To the mission architecture of the old travel posters, Neutra and other California modernists added new symbols of the good life, or at least their raw materials: the walls of glass, inviting patios, flat roofs, and sliding doors appropriate for free spirits in a kind climate. To turn those buildings into icons, however, someone had to transform steel and stone into reproducible images, emotionally resonant and frozen in time. That person was the photographer Julius Shulman, who met Neutra in 1936. One of Neutra’s apprentices was boarding with Shulman’s sister, and he took young Julius along on a visit to the nearly complete Kun House. Just for fun, Shulman, then an aimless student who’d been auditing courses at Berkeley and UCLA for seven years, shot photos of the unusual house, using his pocket camera and a tripod. When Neutra saw the snapshots, he recognized the young man’s special talent: an ability to capture the aesthetic and emotional intention of designs. For the next thirty-four years, until Neutra’s death in 1970, the two collaborated. Through his work with Neutra, Shulman met other California modernists, including Rudolf Schindler, Raphael Soriano, Charles and Ray Eames, Albert Frey, John Lautner, and Gregory Ain. The architects built the buildings, but Shulman created the evocative images through which we know them.
His 1947 twilight shot of Neutra’s Kaufmann House, in Palm Springs, with Mrs. Kaufmann reclining by the pool and the bright house sharply delineated against the misty desert hills, has come to represent Palm Springs, mid-century modernism, and Neutra himself. Even more resonant is Shulman’s 1960 photograph of Pierre Koenig’s Case Study House No. 22, another twilight scene. Here two young ladies converse in a glass-enclosed living room that juts out toward the sprawling city grid of tiny lights. The architecture critic Paul Goldberger called the photograph “one of those singular images that sums up an entire city at a moment in time.” Less obviously glamorous but equally inviting is the 1946 photo of Gordon Drake’s tiny, ingeniously designed home. Shooting from seated eye level across the living room, Shulman draws the viewer through the open glass door to the patio, where three young friends read and converse in an intimate space protected by the hillside immediately behind them. “He has portrayed what it’s like to live in the modern house,” Shulman pronounced in an interview, suggesting how I should describe his work.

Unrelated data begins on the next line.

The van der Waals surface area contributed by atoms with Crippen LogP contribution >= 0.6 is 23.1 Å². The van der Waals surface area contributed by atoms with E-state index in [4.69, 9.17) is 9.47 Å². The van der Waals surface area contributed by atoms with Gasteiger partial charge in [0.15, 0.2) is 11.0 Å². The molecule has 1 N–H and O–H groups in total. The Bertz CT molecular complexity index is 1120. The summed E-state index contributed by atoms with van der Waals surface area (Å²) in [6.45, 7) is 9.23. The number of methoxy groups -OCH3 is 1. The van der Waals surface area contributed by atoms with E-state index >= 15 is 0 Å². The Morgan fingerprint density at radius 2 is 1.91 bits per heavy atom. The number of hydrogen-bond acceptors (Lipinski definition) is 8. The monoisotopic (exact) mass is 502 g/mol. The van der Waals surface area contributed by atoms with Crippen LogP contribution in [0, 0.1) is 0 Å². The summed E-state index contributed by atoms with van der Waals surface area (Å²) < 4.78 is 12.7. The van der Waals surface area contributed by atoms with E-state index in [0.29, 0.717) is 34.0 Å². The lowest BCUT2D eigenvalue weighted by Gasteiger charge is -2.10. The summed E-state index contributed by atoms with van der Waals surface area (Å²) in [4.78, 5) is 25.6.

In fact, he has portrayed something more powerful: an ideal of what it’s like to live in a modern house. Shulman’s photographs are not simply beautiful objects in themselves or re-creations of striking buildings; they are psychologically compelling images that invite viewers to project themselves into the scene. An architectural photograph can conjure three possible desires: “I want that photograph,” “I want that building,” or “I want that life.” Shulman’s best work evokes all three. At a time when the public thought of modernism as a cold, impersonal style suited only for office buildings, he made its houses look seductively human. His photos do not merely record modern architecture, California style; they sell it. “You make people want to say, ‘Gosh, I could lie down on that couch and take a nap.’ Or, ‘I’d love to sit at that table and have dinner there. Or entertain company around the fireplace,’” he recently told an audience at the National Building Museum, in Washington, D.C.